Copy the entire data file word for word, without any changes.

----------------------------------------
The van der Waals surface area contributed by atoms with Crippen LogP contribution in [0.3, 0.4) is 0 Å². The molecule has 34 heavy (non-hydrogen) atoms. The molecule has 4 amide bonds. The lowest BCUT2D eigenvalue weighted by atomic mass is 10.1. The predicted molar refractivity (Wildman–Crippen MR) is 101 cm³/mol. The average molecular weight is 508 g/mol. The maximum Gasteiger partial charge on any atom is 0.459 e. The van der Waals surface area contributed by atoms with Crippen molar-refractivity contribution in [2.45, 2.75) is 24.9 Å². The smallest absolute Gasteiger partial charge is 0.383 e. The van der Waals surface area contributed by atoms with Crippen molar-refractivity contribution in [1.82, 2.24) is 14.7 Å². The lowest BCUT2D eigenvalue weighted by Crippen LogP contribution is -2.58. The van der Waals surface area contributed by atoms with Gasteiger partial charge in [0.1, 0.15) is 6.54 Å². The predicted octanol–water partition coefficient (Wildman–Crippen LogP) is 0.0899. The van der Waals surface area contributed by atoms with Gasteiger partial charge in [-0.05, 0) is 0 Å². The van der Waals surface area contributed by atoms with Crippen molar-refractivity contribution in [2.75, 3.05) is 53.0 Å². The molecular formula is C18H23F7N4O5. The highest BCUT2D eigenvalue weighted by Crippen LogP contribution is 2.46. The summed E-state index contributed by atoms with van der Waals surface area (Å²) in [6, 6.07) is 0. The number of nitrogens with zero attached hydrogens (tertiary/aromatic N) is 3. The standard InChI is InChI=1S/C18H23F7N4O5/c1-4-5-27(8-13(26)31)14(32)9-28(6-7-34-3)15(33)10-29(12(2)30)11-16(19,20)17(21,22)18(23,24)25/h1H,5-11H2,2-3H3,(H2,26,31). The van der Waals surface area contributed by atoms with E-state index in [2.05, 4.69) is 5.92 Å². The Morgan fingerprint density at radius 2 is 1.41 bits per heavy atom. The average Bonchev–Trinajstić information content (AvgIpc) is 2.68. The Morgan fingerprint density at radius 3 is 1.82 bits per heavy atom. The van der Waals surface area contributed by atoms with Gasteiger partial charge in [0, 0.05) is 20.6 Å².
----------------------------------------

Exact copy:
The van der Waals surface area contributed by atoms with Crippen LogP contribution in [0.3, 0.4) is 0 Å². The molecule has 34 heavy (non-hydrogen) atoms. The molecule has 4 amide bonds. The lowest BCUT2D eigenvalue weighted by atomic mass is 10.1. The predicted molar refractivity (Wildman–Crippen MR) is 101 cm³/mol. The average molecular weight is 508 g/mol. The maximum Gasteiger partial charge on any atom is 0.459 e. The van der Waals surface area contributed by atoms with Crippen molar-refractivity contribution in [2.45, 2.75) is 24.9 Å². The smallest absolute Gasteiger partial charge is 0.383 e. The van der Waals surface area contributed by atoms with Crippen molar-refractivity contribution in [1.82, 2.24) is 14.7 Å². The lowest BCUT2D eigenvalue weighted by Crippen LogP contribution is -2.58. The van der Waals surface area contributed by atoms with Gasteiger partial charge in [0.1, 0.15) is 6.54 Å². The predicted octanol–water partition coefficient (Wildman–Crippen LogP) is 0.0899. The van der Waals surface area contributed by atoms with Gasteiger partial charge in [-0.05, 0) is 0 Å². The van der Waals surface area contributed by atoms with Crippen molar-refractivity contribution in [2.75, 3.05) is 53.0 Å². The molecular formula is C18H23F7N4O5. The highest BCUT2D eigenvalue weighted by Crippen LogP contribution is 2.46. The summed E-state index contributed by atoms with van der Waals surface area (Å²) in [6, 6.07) is 0. The number of nitrogens with zero attached hydrogens (tertiary/aromatic N) is 3. The standard InChI is InChI=1S/C18H23F7N4O5/c1-4-5-27(8-13(26)31)14(32)9-28(6-7-34-3)15(33)10-29(12(2)30)11-16(19,20)17(21,22)18(23,24)25/h1H,5-11H2,2-3H3,(H2,26,31). The van der Waals surface area contributed by atoms with E-state index in [2.05, 4.69) is 5.92 Å². The Morgan fingerprint density at radius 2 is 1.41 bits per heavy atom. The average Bonchev–Trinajstić information content (AvgIpc) is 2.68. The Morgan fingerprint density at radius 3 is 1.82 bits per heavy atom. The van der Waals surface area contributed by atoms with Gasteiger partial charge in [0, 0.05) is 20.6 Å².